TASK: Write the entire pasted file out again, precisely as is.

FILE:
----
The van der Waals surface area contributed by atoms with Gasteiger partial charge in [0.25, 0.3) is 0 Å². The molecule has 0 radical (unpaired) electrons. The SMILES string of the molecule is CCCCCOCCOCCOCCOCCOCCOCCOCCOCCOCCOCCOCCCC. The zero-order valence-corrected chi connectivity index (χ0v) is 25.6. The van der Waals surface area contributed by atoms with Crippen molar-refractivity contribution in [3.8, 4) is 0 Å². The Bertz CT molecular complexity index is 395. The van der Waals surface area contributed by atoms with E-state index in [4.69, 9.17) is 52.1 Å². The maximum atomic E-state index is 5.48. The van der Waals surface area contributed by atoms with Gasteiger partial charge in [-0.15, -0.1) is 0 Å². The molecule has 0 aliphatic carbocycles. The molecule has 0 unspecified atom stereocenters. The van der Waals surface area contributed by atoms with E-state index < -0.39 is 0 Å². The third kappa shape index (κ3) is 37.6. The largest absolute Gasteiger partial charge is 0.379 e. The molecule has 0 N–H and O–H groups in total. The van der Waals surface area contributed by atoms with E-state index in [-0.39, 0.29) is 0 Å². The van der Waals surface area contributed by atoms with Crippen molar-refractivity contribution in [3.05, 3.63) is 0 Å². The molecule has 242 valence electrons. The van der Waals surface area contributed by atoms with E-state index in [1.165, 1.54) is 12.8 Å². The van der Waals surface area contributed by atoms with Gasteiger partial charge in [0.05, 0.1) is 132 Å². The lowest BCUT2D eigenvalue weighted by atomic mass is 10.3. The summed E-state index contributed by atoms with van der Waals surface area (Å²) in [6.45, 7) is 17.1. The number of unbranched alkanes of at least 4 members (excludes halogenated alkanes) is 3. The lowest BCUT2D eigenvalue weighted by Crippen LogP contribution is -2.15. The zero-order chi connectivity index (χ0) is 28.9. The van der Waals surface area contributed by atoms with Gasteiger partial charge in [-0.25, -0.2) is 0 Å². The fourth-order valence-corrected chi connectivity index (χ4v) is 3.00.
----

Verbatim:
The van der Waals surface area contributed by atoms with Gasteiger partial charge in [0.25, 0.3) is 0 Å². The molecule has 0 radical (unpaired) electrons. The SMILES string of the molecule is CCCCCOCCOCCOCCOCCOCCOCCOCCOCCOCCOCCOCCCC. The zero-order valence-corrected chi connectivity index (χ0v) is 25.6. The van der Waals surface area contributed by atoms with Crippen molar-refractivity contribution in [3.8, 4) is 0 Å². The Bertz CT molecular complexity index is 395. The van der Waals surface area contributed by atoms with E-state index in [4.69, 9.17) is 52.1 Å². The maximum atomic E-state index is 5.48. The van der Waals surface area contributed by atoms with Gasteiger partial charge in [-0.15, -0.1) is 0 Å². The molecule has 0 aliphatic carbocycles. The molecule has 0 unspecified atom stereocenters. The van der Waals surface area contributed by atoms with E-state index < -0.39 is 0 Å². The third kappa shape index (κ3) is 37.6. The largest absolute Gasteiger partial charge is 0.379 e. The molecule has 0 N–H and O–H groups in total. The van der Waals surface area contributed by atoms with E-state index in [-0.39, 0.29) is 0 Å². The van der Waals surface area contributed by atoms with Crippen molar-refractivity contribution in [3.05, 3.63) is 0 Å². The molecule has 242 valence electrons. The van der Waals surface area contributed by atoms with E-state index in [1.165, 1.54) is 12.8 Å². The van der Waals surface area contributed by atoms with Gasteiger partial charge in [0.05, 0.1) is 132 Å². The lowest BCUT2D eigenvalue weighted by atomic mass is 10.3. The summed E-state index contributed by atoms with van der Waals surface area (Å²) in [6.45, 7) is 17.1. The number of unbranched alkanes of at least 4 members (excludes halogenated alkanes) is 3. The lowest BCUT2D eigenvalue weighted by Crippen LogP contribution is -2.15. The zero-order chi connectivity index (χ0) is 28.9. The van der Waals surface area contributed by atoms with Gasteiger partial charge in [-0.25, -0.2) is 0 Å². The fourth-order valence-corrected chi connectivity index (χ4v) is 3.00.